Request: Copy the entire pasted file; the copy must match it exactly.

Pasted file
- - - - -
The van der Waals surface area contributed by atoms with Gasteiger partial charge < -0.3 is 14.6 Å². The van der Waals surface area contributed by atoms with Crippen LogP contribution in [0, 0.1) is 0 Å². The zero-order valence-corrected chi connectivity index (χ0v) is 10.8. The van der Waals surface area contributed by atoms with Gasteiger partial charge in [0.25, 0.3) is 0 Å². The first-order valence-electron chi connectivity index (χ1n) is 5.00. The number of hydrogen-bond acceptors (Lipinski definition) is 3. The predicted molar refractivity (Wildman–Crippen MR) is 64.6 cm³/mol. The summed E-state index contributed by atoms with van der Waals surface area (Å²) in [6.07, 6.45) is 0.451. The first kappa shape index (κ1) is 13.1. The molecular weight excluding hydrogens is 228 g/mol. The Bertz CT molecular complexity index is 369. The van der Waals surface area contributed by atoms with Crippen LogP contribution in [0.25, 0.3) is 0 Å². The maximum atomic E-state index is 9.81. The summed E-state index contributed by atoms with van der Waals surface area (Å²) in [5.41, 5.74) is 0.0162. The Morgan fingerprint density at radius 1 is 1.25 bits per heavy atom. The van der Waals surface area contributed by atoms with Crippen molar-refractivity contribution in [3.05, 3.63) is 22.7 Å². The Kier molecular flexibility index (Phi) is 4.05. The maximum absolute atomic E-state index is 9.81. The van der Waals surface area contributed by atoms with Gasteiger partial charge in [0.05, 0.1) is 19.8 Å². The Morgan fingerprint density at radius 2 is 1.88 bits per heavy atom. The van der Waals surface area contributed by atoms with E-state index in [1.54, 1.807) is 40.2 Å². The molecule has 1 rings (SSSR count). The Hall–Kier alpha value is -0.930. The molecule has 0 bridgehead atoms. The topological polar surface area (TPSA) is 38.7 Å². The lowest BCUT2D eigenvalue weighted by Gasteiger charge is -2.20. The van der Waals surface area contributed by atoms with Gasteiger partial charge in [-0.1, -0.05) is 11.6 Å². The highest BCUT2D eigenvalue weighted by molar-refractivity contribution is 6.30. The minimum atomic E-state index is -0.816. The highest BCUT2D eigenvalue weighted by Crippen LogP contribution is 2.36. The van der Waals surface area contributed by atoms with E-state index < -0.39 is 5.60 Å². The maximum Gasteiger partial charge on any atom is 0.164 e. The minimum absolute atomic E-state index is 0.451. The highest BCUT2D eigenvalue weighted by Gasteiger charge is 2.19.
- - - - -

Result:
The van der Waals surface area contributed by atoms with Gasteiger partial charge < -0.3 is 14.6 Å². The van der Waals surface area contributed by atoms with Crippen LogP contribution in [0, 0.1) is 0 Å². The zero-order valence-corrected chi connectivity index (χ0v) is 10.8. The van der Waals surface area contributed by atoms with Gasteiger partial charge in [0.25, 0.3) is 0 Å². The first-order valence-electron chi connectivity index (χ1n) is 5.00. The number of hydrogen-bond acceptors (Lipinski definition) is 3. The predicted molar refractivity (Wildman–Crippen MR) is 64.6 cm³/mol. The summed E-state index contributed by atoms with van der Waals surface area (Å²) in [6.07, 6.45) is 0.451. The first kappa shape index (κ1) is 13.1. The molecular weight excluding hydrogens is 228 g/mol. The Bertz CT molecular complexity index is 369. The van der Waals surface area contributed by atoms with Crippen LogP contribution in [0.25, 0.3) is 0 Å². The maximum atomic E-state index is 9.81. The summed E-state index contributed by atoms with van der Waals surface area (Å²) in [5.41, 5.74) is 0.0162. The Morgan fingerprint density at radius 1 is 1.25 bits per heavy atom. The van der Waals surface area contributed by atoms with Crippen molar-refractivity contribution in [3.05, 3.63) is 22.7 Å². The Kier molecular flexibility index (Phi) is 4.05. The maximum absolute atomic E-state index is 9.81. The van der Waals surface area contributed by atoms with Gasteiger partial charge in [0.05, 0.1) is 19.8 Å². The Morgan fingerprint density at radius 2 is 1.88 bits per heavy atom. The van der Waals surface area contributed by atoms with E-state index in [1.54, 1.807) is 40.2 Å². The molecule has 1 rings (SSSR count). The Hall–Kier alpha value is -0.930. The molecule has 0 bridgehead atoms. The topological polar surface area (TPSA) is 38.7 Å². The lowest BCUT2D eigenvalue weighted by Gasteiger charge is -2.20. The van der Waals surface area contributed by atoms with Gasteiger partial charge in [-0.1, -0.05) is 11.6 Å². The highest BCUT2D eigenvalue weighted by molar-refractivity contribution is 6.30. The minimum atomic E-state index is -0.816. The highest BCUT2D eigenvalue weighted by Crippen LogP contribution is 2.36. The van der Waals surface area contributed by atoms with E-state index < -0.39 is 5.60 Å². The maximum Gasteiger partial charge on any atom is 0.164 e. The minimum absolute atomic E-state index is 0.451. The highest BCUT2D eigenvalue weighted by Gasteiger charge is 2.19.